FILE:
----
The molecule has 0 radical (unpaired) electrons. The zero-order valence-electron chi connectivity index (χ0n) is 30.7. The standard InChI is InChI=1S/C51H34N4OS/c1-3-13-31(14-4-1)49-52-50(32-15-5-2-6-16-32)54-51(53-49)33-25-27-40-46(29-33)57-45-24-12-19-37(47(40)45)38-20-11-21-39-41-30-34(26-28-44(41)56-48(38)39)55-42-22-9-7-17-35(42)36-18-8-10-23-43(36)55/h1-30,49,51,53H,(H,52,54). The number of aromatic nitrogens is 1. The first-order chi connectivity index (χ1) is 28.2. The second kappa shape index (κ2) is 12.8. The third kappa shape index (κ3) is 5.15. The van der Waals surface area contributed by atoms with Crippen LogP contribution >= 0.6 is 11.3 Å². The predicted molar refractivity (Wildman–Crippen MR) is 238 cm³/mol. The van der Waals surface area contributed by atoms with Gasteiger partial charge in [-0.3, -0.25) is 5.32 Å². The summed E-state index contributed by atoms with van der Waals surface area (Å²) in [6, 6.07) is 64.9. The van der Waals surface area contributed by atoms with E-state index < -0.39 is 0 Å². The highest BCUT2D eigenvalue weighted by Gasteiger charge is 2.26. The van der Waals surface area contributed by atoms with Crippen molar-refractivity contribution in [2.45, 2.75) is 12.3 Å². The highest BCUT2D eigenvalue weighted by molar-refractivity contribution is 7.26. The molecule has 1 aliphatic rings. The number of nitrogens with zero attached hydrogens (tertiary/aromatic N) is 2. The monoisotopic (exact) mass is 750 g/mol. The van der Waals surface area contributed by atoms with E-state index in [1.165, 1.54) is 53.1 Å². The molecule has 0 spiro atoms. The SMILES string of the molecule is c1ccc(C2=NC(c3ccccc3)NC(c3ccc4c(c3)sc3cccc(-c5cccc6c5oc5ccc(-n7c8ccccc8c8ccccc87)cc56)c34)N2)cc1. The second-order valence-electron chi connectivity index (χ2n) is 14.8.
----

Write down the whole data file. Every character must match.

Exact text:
The molecule has 0 radical (unpaired) electrons. The zero-order valence-electron chi connectivity index (χ0n) is 30.7. The standard InChI is InChI=1S/C51H34N4OS/c1-3-13-31(14-4-1)49-52-50(32-15-5-2-6-16-32)54-51(53-49)33-25-27-40-46(29-33)57-45-24-12-19-37(47(40)45)38-20-11-21-39-41-30-34(26-28-44(41)56-48(38)39)55-42-22-9-7-17-35(42)36-18-8-10-23-43(36)55/h1-30,49,51,53H,(H,52,54). The number of aromatic nitrogens is 1. The first-order chi connectivity index (χ1) is 28.2. The second kappa shape index (κ2) is 12.8. The third kappa shape index (κ3) is 5.15. The van der Waals surface area contributed by atoms with Crippen LogP contribution >= 0.6 is 11.3 Å². The predicted molar refractivity (Wildman–Crippen MR) is 238 cm³/mol. The van der Waals surface area contributed by atoms with Gasteiger partial charge in [-0.3, -0.25) is 5.32 Å². The summed E-state index contributed by atoms with van der Waals surface area (Å²) in [6, 6.07) is 64.9. The van der Waals surface area contributed by atoms with E-state index < -0.39 is 0 Å². The highest BCUT2D eigenvalue weighted by Gasteiger charge is 2.26. The van der Waals surface area contributed by atoms with Crippen molar-refractivity contribution in [2.45, 2.75) is 12.3 Å². The highest BCUT2D eigenvalue weighted by molar-refractivity contribution is 7.26. The molecule has 1 aliphatic rings. The number of nitrogens with zero attached hydrogens (tertiary/aromatic N) is 2. The monoisotopic (exact) mass is 750 g/mol. The van der Waals surface area contributed by atoms with E-state index in [1.165, 1.54) is 53.1 Å². The molecule has 0 spiro atoms. The SMILES string of the molecule is c1ccc(C2=NC(c3ccccc3)NC(c3ccc4c(c3)sc3cccc(-c5cccc6c5oc5ccc(-n7c8ccccc8c8ccccc87)cc56)c34)N2)cc1. The second-order valence-electron chi connectivity index (χ2n) is 14.8.